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What is Horsetail Extract?

Dee Saale
Updated May 17, 2024
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Horsetail extract, also known by its Latin name Equisetum arvense, is rush-like plant that contains a high amount of silicone. Although it is commonly used in beauty treatments to strengthen and add shine to hair, it has also been used for thousands of years in homeopathic medicine. Specifically, it is believed to help sprains, broken bones, torn tendons and damaged ligaments heal faster. It is also believed to treat arthritis, ulcers, tuberculosis, and urinary tract disorders. Some practitioners believe it contains antimicrobial properties, so it is often used to heal wounds and infections as well.

Scientists have recently been paying more attention to horsetail extract. In fact, some scientists have found that the extract contains a wide spectrum of antimicrobial properties. These properties are believed to fight and kill some species of fungi and bacteria. These findings give clout to the homeopathic practitioners’ beliefs that the extract can heal wounds and treat certain bacterial and fungal diseases, such as urinary tract disorders and tuberculosis.

Other scientific findings suggest that horsetail extract may be beneficial for people experiencing convulsions, insomnia, and memory retention. In addition, other research indicates that the extract may help people suffering from cardiovascular disease, kidney stones, and edemas. Much of the research that has been conducted has used laboratory animals, such as mice and rats. Until research is completed using human test subjects, it is unclear whether horsetail extract will actually benefit humans to the same extent that it benefited the laboratory animals.

There have been some side effects reported by people who use horsetail extract. Some people have experienced an electrolyte imbalance and a deficiency of thiamine in the body. As a result, individuals who have been diagnosed with a thiamine deficiency or imbalanced electrolytes should not consume horsetail extract. If high doses of the extract are consumed, nausea, muscle fatigue, increased bowel movements, and fever are possible. People suffering from diabetes, kidney disease, and women who are pregnant should not use the extract.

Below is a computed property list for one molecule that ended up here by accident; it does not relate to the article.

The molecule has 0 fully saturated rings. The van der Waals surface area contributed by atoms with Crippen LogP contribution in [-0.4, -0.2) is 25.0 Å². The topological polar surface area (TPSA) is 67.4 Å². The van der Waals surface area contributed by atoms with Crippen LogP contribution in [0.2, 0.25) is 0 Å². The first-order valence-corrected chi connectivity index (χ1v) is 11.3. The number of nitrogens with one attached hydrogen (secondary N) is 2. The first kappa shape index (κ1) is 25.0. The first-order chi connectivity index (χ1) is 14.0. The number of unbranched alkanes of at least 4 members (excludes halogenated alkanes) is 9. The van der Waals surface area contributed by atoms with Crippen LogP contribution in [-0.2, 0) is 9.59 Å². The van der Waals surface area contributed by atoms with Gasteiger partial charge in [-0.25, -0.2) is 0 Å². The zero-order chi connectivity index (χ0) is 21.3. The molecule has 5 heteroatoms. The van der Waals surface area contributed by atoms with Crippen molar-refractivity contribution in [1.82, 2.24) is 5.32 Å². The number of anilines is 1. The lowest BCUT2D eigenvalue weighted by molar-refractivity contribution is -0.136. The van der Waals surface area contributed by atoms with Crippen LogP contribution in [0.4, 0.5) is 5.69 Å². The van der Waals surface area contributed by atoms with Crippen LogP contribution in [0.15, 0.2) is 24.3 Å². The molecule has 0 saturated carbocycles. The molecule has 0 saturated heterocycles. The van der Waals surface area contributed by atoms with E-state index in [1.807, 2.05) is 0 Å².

As with any remedy, a medical provider should be consulted before using horsetail extract. A skilled medical provider or homeopathic medicine practitioner should be able to inform her patient whether the extract would improve a condition or cause potentially harmful side effects. For example, if steroids, laxatives, or diuretics are used in conjunction with the extract, adverse reactions are possible. In the worst cases, horsetail extract may cause diseases of the heart and brain.

WiseGEEK is dedicated to providing accurate and trustworthy information. We carefully select reputable sources and employ a rigorous fact-checking process to maintain the highest standards. To learn more about our commitment to accuracy, read our editorial process.
Dee Saale
By Dee Saale

Dee is a freelance writer based in Colorado. She has a B.A. in English Literature, as well as a law degree. Dee is especially interested in topics relating to medicine, legal issues, and home improvement, which are her specialty when contributing to WiseGEEK.

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Dee Saale

Dee Saale

Dee is a freelance writer based in Colorado. She has a B.A. in English Literature, as well as a law degree. Dee is...

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